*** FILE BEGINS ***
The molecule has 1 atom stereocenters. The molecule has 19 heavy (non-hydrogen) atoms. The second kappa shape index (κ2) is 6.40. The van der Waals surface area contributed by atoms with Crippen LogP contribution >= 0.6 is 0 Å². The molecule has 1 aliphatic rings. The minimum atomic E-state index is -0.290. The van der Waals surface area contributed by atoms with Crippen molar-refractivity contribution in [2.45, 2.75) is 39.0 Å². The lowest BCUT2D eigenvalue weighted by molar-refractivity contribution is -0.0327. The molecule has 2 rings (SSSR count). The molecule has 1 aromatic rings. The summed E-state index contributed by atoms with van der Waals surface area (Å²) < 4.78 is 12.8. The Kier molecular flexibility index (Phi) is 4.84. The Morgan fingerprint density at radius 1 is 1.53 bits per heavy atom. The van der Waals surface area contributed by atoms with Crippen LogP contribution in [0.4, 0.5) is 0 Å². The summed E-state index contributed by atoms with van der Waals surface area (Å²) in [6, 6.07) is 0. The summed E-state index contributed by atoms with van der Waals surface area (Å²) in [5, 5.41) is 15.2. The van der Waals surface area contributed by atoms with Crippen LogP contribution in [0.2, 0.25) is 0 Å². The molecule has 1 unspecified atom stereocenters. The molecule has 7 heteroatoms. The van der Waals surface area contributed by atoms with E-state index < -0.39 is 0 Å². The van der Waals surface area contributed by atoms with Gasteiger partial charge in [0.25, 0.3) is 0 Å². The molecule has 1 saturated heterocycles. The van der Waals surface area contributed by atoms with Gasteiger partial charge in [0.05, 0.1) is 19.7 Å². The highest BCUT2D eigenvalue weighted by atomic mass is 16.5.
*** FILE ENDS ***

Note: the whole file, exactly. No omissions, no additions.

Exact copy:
The molecule has 1 atom stereocenters. The molecule has 19 heavy (non-hydrogen) atoms. The second kappa shape index (κ2) is 6.40. The van der Waals surface area contributed by atoms with Crippen LogP contribution >= 0.6 is 0 Å². The molecule has 1 aliphatic rings. The minimum atomic E-state index is -0.290. The van der Waals surface area contributed by atoms with Crippen molar-refractivity contribution in [2.45, 2.75) is 39.0 Å². The lowest BCUT2D eigenvalue weighted by molar-refractivity contribution is -0.0327. The molecule has 2 rings (SSSR count). The molecule has 1 aromatic rings. The summed E-state index contributed by atoms with van der Waals surface area (Å²) < 4.78 is 12.8. The Kier molecular flexibility index (Phi) is 4.84. The Morgan fingerprint density at radius 1 is 1.53 bits per heavy atom. The van der Waals surface area contributed by atoms with Crippen LogP contribution in [0.4, 0.5) is 0 Å². The summed E-state index contributed by atoms with van der Waals surface area (Å²) in [6, 6.07) is 0. The summed E-state index contributed by atoms with van der Waals surface area (Å²) in [5, 5.41) is 15.2. The van der Waals surface area contributed by atoms with Crippen LogP contribution in [0.2, 0.25) is 0 Å². The molecule has 1 unspecified atom stereocenters. The molecule has 7 heteroatoms. The van der Waals surface area contributed by atoms with E-state index < -0.39 is 0 Å². The van der Waals surface area contributed by atoms with Gasteiger partial charge in [0.25, 0.3) is 0 Å². The molecule has 1 saturated heterocycles. The van der Waals surface area contributed by atoms with Gasteiger partial charge in [0.05, 0.1) is 19.7 Å². The highest BCUT2D eigenvalue weighted by atomic mass is 16.5.